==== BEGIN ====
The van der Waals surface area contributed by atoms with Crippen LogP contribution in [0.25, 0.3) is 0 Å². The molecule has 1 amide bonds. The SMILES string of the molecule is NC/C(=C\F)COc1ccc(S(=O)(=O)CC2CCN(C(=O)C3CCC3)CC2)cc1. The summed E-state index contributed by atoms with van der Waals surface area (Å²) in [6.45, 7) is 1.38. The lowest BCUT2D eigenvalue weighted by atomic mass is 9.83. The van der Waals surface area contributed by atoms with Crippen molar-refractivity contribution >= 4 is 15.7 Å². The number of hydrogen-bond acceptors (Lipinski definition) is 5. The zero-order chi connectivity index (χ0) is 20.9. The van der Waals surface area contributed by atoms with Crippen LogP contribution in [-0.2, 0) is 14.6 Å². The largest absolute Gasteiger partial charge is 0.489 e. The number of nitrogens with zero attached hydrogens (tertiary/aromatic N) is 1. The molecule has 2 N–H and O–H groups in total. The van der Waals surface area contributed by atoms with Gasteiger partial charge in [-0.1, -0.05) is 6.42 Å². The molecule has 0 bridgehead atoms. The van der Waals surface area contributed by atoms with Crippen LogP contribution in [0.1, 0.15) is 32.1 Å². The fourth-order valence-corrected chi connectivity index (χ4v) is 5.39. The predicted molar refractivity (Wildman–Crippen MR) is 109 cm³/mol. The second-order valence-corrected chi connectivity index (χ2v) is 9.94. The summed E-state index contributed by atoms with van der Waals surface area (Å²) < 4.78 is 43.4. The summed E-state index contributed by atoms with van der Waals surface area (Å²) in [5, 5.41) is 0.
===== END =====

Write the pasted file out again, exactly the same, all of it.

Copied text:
The van der Waals surface area contributed by atoms with Crippen LogP contribution in [0.25, 0.3) is 0 Å². The molecule has 1 amide bonds. The SMILES string of the molecule is NC/C(=C\F)COc1ccc(S(=O)(=O)CC2CCN(C(=O)C3CCC3)CC2)cc1. The summed E-state index contributed by atoms with van der Waals surface area (Å²) in [6.45, 7) is 1.38. The lowest BCUT2D eigenvalue weighted by atomic mass is 9.83. The van der Waals surface area contributed by atoms with Crippen molar-refractivity contribution >= 4 is 15.7 Å². The number of hydrogen-bond acceptors (Lipinski definition) is 5. The zero-order chi connectivity index (χ0) is 20.9. The van der Waals surface area contributed by atoms with Crippen LogP contribution in [-0.2, 0) is 14.6 Å². The largest absolute Gasteiger partial charge is 0.489 e. The number of nitrogens with zero attached hydrogens (tertiary/aromatic N) is 1. The molecule has 2 N–H and O–H groups in total. The van der Waals surface area contributed by atoms with Gasteiger partial charge in [-0.1, -0.05) is 6.42 Å². The molecule has 0 bridgehead atoms. The van der Waals surface area contributed by atoms with Crippen LogP contribution in [0.1, 0.15) is 32.1 Å². The fourth-order valence-corrected chi connectivity index (χ4v) is 5.39. The predicted molar refractivity (Wildman–Crippen MR) is 109 cm³/mol. The second-order valence-corrected chi connectivity index (χ2v) is 9.94. The summed E-state index contributed by atoms with van der Waals surface area (Å²) < 4.78 is 43.4. The summed E-state index contributed by atoms with van der Waals surface area (Å²) in [5, 5.41) is 0.